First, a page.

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Drivers snapping photos of lorry accident to be fined €116

17:29 22/05/2019

More than 100 drivers headed westbound on the E40 this morning will be getting fines in the mail for taking photos or video of the accident at Wetteren. The crash involving a lorry happened at about 7.00 this morning in the eastbound lanes.

The lorry had entered the E40 from Wetteren, a few kilometres east of Ghent, and the driver lost control apparently because of vehicular malfunction. The 22-ton lorry turned on its side, crossing all three lanes.

While the driver escaped unharmed, and no other vehicles were involved, it was quite an impressive sight. This did not go unnoticed by commuters headed in the other direction towards the sea, many of whom slowed down to snap photos or shoot video.

Those caught on traffic cams will be receiving a fine in the mail for €116, as it is illegal in Belgium to take photos when operating a vehicle. Just like texting behind the wheel, it is considered an unsafe activity, but the law also hopes to prevent tailbacks due to slowing down to get the perfect shot.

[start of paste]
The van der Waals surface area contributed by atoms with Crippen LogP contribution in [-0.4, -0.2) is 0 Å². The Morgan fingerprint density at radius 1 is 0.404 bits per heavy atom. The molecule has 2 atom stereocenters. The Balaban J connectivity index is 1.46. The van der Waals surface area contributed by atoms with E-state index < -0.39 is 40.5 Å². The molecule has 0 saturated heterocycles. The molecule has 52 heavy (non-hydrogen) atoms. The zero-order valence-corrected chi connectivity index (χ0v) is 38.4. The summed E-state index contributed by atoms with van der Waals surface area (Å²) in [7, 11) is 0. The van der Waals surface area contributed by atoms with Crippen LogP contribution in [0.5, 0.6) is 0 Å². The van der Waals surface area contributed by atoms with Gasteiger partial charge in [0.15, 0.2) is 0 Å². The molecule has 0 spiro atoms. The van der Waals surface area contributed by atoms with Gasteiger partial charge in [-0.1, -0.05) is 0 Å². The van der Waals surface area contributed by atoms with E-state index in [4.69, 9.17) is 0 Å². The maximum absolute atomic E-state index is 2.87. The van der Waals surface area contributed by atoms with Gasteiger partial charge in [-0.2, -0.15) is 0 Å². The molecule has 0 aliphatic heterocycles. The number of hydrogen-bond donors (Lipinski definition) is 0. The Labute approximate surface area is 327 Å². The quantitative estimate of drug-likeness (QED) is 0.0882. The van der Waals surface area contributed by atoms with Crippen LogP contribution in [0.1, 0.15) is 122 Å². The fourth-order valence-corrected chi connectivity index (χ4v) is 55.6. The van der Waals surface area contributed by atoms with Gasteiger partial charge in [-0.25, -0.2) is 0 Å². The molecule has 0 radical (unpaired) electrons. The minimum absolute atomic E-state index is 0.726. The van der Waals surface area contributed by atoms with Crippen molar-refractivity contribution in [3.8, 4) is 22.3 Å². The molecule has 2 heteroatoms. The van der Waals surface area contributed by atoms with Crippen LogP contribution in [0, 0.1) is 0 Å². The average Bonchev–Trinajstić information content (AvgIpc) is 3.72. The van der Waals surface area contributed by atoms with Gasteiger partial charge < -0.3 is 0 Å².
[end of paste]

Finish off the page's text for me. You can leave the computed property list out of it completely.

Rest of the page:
It took five hours to free up the motorway, including getting the truck righted and towed away and cleaning up all debris. Traffic was stopped from entering the motorway, clogging up alternative arteries heading to Aalst and Brussels. While there were still traffic problems there this afternoon, it is expected to be largely cleared up by 17.00.

Explanation with your fine

Speaking of fines, a new system has just been put in place that sees drivers receiving information sheets with their fines. Covering topics like alcohol locks and texting behind the wheel, they explain to the receiver of the fine the dangers involved in that specific activity.

For instance, should you be caught doing 90 in a 70kph zone, you will come away knowing that an accident at 90kph is the same as falling from the 11th floor of a building. Sending a text message while driving, meanwhile, takes your eyes off the road for an average of 658 metres.

The idea is to not just punish the driver but explain why the offence is dangerous. “The messages are intended to get the driver thinking,” said justice minister Koen Geens. “You learn, for instance, that driving over the speed limit doesn’t actually save you much time.”

Photo: Taken through the bars of a viaduct that crosses the E40 at Wetteren
©M Galle/VRT

Written by Lisa Bradshaw